How the University of Alberta records and preserves cultural heritage

The University of Alberta is committed to recording and preserving cultural heritage at the local, regional and national levels, as well as the cultural heritage of displaced communities. 

Cultural heritage is made up of traditions, artifacts, languages, knowledge, stories and folklore. The University of Alberta is home to a number of organizations and initiatives whose purpose is to record and preserve the cultural heritage of various communities. 

National cultural heritage

The Canadian Centre for Ethnomusicology in the department of Music serves as a resource and archive documenting the musical and cultural traditions of local and national communities.

The collection includes instruments and over 4000 audio/video recordings. Similarly, the Sound Studies Institute preserves cultural materials and makes them accessible in order to increase cross-cultural understanding.

Recent projects include Digitizing the Ancestors, the Virtual Museum of Canadian Traditional Music and The History of Gospel Music in Western Canada.

Local and regional cultural heritage

The Institute of Prairie and Indigenous Archaeology (IPIA) is an Indigenous-led institute committed to supporting Indigenous-engaged archaeological research and integrating Indigenous ways of knowing and being into archaeology.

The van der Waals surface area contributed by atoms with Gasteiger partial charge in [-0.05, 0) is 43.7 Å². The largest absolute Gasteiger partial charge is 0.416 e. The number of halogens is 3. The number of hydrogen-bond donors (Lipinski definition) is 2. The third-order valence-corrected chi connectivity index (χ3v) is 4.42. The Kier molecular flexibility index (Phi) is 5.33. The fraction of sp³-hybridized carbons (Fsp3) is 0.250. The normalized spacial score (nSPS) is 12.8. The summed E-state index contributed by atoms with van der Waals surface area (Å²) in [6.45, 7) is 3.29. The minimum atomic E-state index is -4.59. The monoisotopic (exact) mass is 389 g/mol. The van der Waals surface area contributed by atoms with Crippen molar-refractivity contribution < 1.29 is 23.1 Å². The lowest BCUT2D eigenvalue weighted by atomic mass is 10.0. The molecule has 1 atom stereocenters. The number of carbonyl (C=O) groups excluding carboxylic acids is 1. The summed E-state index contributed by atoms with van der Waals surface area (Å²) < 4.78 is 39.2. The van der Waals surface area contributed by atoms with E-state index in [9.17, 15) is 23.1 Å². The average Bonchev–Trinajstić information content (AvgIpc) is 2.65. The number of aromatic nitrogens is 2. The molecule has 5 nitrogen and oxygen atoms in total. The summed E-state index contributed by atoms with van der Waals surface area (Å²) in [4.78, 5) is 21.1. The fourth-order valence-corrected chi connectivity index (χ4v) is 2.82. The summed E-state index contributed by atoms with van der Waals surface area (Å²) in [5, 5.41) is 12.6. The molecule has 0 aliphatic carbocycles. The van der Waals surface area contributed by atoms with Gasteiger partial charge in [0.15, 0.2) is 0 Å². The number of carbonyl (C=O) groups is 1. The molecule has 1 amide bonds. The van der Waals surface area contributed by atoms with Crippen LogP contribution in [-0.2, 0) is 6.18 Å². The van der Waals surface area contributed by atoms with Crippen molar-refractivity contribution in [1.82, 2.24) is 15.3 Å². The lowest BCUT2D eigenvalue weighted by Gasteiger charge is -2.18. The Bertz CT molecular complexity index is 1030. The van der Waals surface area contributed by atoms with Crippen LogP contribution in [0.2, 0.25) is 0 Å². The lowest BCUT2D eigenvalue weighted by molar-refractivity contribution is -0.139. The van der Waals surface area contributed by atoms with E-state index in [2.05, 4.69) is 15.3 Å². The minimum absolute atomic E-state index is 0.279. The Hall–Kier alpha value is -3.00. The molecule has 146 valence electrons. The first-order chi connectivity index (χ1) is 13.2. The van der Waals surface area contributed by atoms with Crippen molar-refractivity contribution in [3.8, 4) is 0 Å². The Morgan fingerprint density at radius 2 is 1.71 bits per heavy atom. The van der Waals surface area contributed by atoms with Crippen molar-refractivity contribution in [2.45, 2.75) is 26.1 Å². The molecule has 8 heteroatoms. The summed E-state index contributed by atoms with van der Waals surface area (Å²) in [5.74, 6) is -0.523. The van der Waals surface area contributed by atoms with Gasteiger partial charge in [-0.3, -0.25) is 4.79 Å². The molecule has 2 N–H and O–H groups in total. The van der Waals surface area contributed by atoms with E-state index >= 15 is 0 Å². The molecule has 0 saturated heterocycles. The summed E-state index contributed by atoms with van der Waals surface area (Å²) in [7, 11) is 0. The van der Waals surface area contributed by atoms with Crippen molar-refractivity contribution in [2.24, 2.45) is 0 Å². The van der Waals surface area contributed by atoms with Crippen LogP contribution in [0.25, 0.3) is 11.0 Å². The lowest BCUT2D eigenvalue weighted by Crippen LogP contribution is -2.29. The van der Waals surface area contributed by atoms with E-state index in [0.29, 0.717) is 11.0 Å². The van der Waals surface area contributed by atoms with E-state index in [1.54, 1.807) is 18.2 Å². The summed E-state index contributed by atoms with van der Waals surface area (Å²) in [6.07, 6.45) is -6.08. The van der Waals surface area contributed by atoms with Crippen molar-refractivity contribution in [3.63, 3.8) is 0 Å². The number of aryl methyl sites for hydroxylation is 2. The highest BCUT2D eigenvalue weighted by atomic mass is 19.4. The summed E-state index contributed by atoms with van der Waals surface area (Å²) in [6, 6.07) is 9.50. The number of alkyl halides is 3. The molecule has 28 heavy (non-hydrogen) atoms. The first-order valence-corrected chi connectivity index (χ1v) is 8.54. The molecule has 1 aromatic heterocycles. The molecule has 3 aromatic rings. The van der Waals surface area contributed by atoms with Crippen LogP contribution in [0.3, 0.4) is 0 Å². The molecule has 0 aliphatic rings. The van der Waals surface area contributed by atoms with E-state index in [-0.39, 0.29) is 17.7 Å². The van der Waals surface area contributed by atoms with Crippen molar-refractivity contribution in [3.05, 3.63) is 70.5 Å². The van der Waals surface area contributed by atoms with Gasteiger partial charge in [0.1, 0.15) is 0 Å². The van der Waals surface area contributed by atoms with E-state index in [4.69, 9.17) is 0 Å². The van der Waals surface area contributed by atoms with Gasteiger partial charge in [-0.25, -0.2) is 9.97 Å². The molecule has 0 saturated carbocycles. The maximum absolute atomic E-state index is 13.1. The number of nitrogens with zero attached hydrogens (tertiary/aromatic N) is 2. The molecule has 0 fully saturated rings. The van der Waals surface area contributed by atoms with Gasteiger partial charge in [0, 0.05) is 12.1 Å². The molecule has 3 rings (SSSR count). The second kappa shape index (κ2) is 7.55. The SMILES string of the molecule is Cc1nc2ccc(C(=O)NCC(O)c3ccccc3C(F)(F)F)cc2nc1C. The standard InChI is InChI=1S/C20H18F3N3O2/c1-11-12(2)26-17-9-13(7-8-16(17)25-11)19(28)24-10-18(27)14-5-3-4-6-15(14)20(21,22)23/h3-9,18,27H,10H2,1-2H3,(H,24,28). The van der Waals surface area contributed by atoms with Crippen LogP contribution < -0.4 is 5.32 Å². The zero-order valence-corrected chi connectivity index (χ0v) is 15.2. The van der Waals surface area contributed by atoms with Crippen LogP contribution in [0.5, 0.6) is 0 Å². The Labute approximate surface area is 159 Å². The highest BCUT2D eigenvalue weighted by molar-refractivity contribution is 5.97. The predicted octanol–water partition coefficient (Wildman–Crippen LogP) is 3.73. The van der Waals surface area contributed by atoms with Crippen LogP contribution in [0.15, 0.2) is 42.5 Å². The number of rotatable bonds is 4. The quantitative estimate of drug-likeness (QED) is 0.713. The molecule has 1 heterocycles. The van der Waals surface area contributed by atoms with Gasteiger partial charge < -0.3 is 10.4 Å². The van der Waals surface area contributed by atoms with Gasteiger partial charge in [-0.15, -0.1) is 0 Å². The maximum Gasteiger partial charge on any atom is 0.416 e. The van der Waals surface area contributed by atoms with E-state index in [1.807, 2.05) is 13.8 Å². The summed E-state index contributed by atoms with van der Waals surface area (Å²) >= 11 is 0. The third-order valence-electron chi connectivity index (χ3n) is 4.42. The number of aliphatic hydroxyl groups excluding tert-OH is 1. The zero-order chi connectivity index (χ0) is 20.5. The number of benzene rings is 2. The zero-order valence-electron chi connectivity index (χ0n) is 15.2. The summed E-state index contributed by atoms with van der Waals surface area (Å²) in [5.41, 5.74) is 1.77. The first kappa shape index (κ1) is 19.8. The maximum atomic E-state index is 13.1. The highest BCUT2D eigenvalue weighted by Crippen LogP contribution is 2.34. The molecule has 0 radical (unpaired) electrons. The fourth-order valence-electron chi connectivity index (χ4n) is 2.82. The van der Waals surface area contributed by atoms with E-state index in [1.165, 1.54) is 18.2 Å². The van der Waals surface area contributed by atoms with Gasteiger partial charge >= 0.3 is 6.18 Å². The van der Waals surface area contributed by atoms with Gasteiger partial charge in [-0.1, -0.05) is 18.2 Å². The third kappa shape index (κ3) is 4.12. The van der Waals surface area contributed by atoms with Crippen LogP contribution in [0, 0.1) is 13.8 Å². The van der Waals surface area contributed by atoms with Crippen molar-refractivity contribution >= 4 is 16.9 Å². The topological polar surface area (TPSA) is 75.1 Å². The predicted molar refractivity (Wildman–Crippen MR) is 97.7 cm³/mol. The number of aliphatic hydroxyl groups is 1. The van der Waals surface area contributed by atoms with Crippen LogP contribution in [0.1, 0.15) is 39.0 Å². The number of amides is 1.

IPIA scholars are undertaking a number of projects that incorporate Indigenous and community-driven archaeological research throughout western Canada and elsewhere. 

Cultural heritage of displaced communities

With a mission to revitalize Canada’s Indigenous languages, the Canadian Indigenous Languages and Literacy Development Institute has a variety of programs to supply tools to Indigenous language activists so that they can better preserve and pass on their language. 

The Kule Folklore Centre studies and preserves Ukrainian and Ukrainian-Canadian language, knowledge, folklore and traditions. The Centre also manages the Bohdan Medwidsky Ukrainian Folklore Archives, which is an important resource for understanding Ukrainian Canadian history and culture, as well as Ukrainian diaspora culture more broadly.